Annual Conferences Report Defecits, but also Good News


--Click Here to Read Wrap-Ups From All United Methodist Annual Conferences--

A UMNS Report
By Linda Green and Elizabeth Guye*

The recession cast a shadow over United Methodist annual conference sessions in May and June.

At least 35 of the 62 U.S. annual conferences reported financial deficits, which resulted in flat or decreased budgets, frozen salaries, reduced insurance benefits and decreased apportionment payments.

The recent bankruptcies of Chrysler and General Motors, for example, as well as Michigan’s high unemployment, led to decreased giving to churches in the Detroit Conference. The conference was unable to pay 100 percent of its apportionments to the general church for the first time in eight years.

United Methodists used the economic situation as a stimulus for action and several annual conferences celebrated 100 percent payment of apportionments for churchwide ministries.

“God has called us to claim every child for God’s Kingdom,” said Tennessee Conference Bishop Richard J. Wills. “Times are tough. We could rest on our laurels, but that will ultimately lead to decline. Local churches and individuals need to step forward a little more.”

Making adjustments

Church members found a variety of ways to save money in order to continue ministries. Some conferences sold property, while others limited salaries and insurance coverage.
Wisconsin approved the sale of two camps, and Iowa voted to sell two of its five camps and direct the proceeds for improvements at the remaining camps and retreat centers.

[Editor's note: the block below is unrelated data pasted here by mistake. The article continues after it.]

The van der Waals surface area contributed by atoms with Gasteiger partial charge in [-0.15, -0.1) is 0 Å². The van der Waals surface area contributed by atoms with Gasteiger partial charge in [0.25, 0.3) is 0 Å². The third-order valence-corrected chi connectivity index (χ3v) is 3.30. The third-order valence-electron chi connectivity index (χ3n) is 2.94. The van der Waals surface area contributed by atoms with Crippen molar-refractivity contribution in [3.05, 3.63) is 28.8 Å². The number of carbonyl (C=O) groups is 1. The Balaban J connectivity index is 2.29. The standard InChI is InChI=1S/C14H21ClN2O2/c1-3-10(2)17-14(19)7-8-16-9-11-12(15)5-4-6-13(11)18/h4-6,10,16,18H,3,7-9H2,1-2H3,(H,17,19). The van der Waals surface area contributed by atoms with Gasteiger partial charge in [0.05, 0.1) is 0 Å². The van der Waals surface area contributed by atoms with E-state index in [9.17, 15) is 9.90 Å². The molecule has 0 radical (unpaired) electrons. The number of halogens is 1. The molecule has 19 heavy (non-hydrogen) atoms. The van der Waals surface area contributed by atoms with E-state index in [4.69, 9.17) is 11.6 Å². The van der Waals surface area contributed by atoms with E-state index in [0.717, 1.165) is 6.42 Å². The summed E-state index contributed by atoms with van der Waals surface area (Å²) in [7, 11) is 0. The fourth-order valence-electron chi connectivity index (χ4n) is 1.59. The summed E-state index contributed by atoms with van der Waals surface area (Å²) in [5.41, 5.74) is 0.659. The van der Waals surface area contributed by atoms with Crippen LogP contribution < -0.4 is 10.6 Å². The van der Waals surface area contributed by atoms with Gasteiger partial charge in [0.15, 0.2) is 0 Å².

The winter flooding of the Red River in the Dakotas made United Methodist campsites inhabitable and unsafe, so the Dakotas conference decided that $100,000 of the proceeds of the Bismarck parsonage will be earmarked for the camp improvement line item. Baltimore-Washington sold its Annapolis District parsonage to develop a new faith community and to support Hispanic ministries in the district.

Eight conferences closed at least 17 churches, sometimes as new faith communities were being developed. Oklahoma voted to close seven, yet the closing opens at least one facility to new possibilities as it was deeded to the Oklahoma Indian Missionary Conference.

North Carolina decided to freeze the minimum salary of clergy at the 2009 figure of $40,319 and $26,207 for student pastors. Indiana introduced a $3.9 million Lilly Endowment-funded Well-Lived Life program to assist pastors with debt and congregations with financial planning.

Insurance and health issues were a top concern for 21 annual conferences, with many moving to directly billing churches for health insurance and pension costs or approving increases of health benefit premiums for active and retired members. Minnesota rejected a proposal that clergy contribute 15 percent rather than 10 percent toward their health insurance.

Membership decline